Giving airlines interior options and creating a better passenger experience drove Bombardier to think both big and small for it’s new CSeries cabin mockup.
While CSeries customers can outfit their cabins the traditional way by selecting individual suppliers, Bombardier is featuring a “total interior package” it developed with cabin suppliers that aims to take away the legwork by giving airlines what the suppliers think is the best interior design for airlines and their passengers.
“By having a fully integrated package, we could design the cabin the way we wanted. If you don’t do that the risk is you might not be able to optimize certain features for the best possible solution,” Bombardier product manager Antonio Ficca says at the Paris air show, where the mockup was officially unveiled.
“They are the cabin experts. We are the aircraft experts. When you put the two together and work together the common objective, everything comes out in a better way.
One selling point is that the total interior package calls for extra comfort and space to middle seat passengers by giving middle seats 19” of width, an extra half-inch over the window and aisle seats. The economy cabin can seat five passengers per row in a 2-3 configuration.
To offer “maximum flexibility” Bombardier has an optional 2-2 business class cabin configuration that can support a 11” Thales fourth generation in-flight entertainment system or a 12” Panasonic fourth generation solution, both available in smaller sizes for economy seats.
The mockup features a prototype of the new slimline “Dragonfly” seat. While Ficca says the seat cannot support embedded in-flight entertainment, it brings weight savings, including in one new way: relocating the recline button from the armrest to the base of the seat to reduce wiring.
The seat can bring time savings. The prototype versions are 17” in width, creating an aisle width of 20”, unlike the 18” typically found on Airbus aircraft, Ficca says.
“Operators, especially low-cost operators, are interested sometimes to have more space to have faster turnaround times. What they will do is reduce space for passengers and have more aisle space. What that means is you can load your bag while someone else is doing that” behind you, he says.
Keeping low-cost operations in mind is also evident with the inflight entertainment options. If an airline wants to go forgo personal screens, be it to reduce costs or because they will deploy the CSeries on short sectors that do not require personal screens, Bombardier offers small monitors— “customer service displays”—in the overhead passenger service unit at every row that can display a safety demonstration video, short entertainment clips, and arrival services like connecting gate information. Ficca says Bombardier is studying a larger monitor better suited to play longer in-flight entertainment programmes.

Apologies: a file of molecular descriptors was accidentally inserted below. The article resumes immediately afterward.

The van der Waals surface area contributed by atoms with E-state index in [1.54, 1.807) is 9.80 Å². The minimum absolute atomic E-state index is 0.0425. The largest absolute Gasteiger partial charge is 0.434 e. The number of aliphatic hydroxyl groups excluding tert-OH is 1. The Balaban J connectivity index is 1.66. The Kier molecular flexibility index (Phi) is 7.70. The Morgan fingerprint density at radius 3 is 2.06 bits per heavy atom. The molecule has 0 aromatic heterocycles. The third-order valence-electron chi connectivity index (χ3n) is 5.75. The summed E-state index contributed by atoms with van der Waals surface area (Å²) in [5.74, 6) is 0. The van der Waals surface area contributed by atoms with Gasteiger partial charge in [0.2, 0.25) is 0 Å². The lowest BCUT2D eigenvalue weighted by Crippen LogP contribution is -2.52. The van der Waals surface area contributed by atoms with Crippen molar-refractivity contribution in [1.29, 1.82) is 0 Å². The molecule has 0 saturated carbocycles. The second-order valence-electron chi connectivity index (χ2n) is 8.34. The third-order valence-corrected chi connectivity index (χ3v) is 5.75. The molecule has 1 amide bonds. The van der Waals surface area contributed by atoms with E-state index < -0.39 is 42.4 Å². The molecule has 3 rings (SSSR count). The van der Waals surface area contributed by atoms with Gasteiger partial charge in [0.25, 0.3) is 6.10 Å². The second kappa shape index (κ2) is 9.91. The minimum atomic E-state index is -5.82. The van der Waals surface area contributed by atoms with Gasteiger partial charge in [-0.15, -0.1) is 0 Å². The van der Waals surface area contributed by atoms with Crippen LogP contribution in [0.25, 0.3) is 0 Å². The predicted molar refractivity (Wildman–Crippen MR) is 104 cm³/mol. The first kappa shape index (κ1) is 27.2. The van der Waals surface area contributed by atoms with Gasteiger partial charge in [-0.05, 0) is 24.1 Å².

Being a new aircraft, the CSeries has to be compliant with recent regulatory changes to be able to accommodate reduced mobility passengers. The side walls of the large-sized lavatory can swing open so wheelchair passengers can enter the lavatory, but all passengers will appreciate the lavatory: Bombardier worked with an industrial design PhD student to make the lavatory more user-friendly with more space and streamlined, prominent features.
Bombardier is also giving passengers larger windows at eyesight level as well as the guarantee of a window seat at every row rather than sometimes straddling two rows on existing regional jets. CSeries overhead bins will also be over-hauled from regional jets with up to three rolling bags fitting in a CSeries pull-down bin.
The mockup will be based at Bombardier’s Montreal headquarters for prospective customer inspections but will also travel to airshows and industry events.